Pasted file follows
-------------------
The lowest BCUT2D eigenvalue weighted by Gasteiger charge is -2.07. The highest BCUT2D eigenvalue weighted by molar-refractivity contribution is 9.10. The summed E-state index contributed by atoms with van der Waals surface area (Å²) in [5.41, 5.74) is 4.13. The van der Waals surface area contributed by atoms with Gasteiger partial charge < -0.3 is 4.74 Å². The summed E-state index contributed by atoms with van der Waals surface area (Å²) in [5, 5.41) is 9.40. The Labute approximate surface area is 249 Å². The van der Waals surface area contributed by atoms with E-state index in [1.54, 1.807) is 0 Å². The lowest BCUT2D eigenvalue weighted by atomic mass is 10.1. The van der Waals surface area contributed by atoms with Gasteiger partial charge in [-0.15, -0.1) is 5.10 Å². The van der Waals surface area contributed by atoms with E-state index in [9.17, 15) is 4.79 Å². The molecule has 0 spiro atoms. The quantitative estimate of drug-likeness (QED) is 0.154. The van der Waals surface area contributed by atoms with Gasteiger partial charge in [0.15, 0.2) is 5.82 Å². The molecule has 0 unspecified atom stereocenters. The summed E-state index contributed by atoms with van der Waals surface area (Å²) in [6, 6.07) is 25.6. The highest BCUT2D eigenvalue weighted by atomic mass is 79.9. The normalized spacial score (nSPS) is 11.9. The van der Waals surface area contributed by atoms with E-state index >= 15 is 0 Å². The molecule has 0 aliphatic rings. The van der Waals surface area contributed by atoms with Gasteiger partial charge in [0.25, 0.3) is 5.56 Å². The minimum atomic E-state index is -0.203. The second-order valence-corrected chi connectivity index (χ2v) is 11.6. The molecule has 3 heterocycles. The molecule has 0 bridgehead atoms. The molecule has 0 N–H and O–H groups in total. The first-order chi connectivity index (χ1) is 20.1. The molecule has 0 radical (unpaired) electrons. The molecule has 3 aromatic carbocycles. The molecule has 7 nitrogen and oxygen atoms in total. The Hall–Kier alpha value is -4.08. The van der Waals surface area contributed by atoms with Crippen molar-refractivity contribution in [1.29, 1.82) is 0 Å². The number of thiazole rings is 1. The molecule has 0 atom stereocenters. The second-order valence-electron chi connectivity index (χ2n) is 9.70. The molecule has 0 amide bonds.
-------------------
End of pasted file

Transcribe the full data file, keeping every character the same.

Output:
The lowest BCUT2D eigenvalue weighted by Gasteiger charge is -2.07. The highest BCUT2D eigenvalue weighted by molar-refractivity contribution is 9.10. The summed E-state index contributed by atoms with van der Waals surface area (Å²) in [5.41, 5.74) is 4.13. The van der Waals surface area contributed by atoms with Gasteiger partial charge < -0.3 is 4.74 Å². The summed E-state index contributed by atoms with van der Waals surface area (Å²) in [5, 5.41) is 9.40. The Labute approximate surface area is 249 Å². The van der Waals surface area contributed by atoms with E-state index in [1.54, 1.807) is 0 Å². The lowest BCUT2D eigenvalue weighted by atomic mass is 10.1. The van der Waals surface area contributed by atoms with Gasteiger partial charge in [-0.15, -0.1) is 5.10 Å². The van der Waals surface area contributed by atoms with E-state index in [9.17, 15) is 4.79 Å². The molecule has 0 spiro atoms. The quantitative estimate of drug-likeness (QED) is 0.154. The van der Waals surface area contributed by atoms with Gasteiger partial charge in [0.15, 0.2) is 5.82 Å². The molecule has 0 unspecified atom stereocenters. The summed E-state index contributed by atoms with van der Waals surface area (Å²) in [6, 6.07) is 25.6. The highest BCUT2D eigenvalue weighted by atomic mass is 79.9. The normalized spacial score (nSPS) is 11.9. The van der Waals surface area contributed by atoms with E-state index >= 15 is 0 Å². The molecule has 0 aliphatic rings. The van der Waals surface area contributed by atoms with Gasteiger partial charge in [0.25, 0.3) is 5.56 Å². The minimum atomic E-state index is -0.203. The second-order valence-corrected chi connectivity index (χ2v) is 11.6. The molecule has 3 heterocycles. The molecule has 0 bridgehead atoms. The molecule has 0 N–H and O–H groups in total. The first-order chi connectivity index (χ1) is 20.1. The molecule has 0 radical (unpaired) electrons. The molecule has 3 aromatic carbocycles. The molecule has 7 nitrogen and oxygen atoms in total. The Hall–Kier alpha value is -4.08. The van der Waals surface area contributed by atoms with Crippen molar-refractivity contribution in [1.29, 1.82) is 0 Å². The number of thiazole rings is 1. The molecule has 0 atom stereocenters. The second-order valence-electron chi connectivity index (χ2n) is 9.70. The molecule has 0 amide bonds.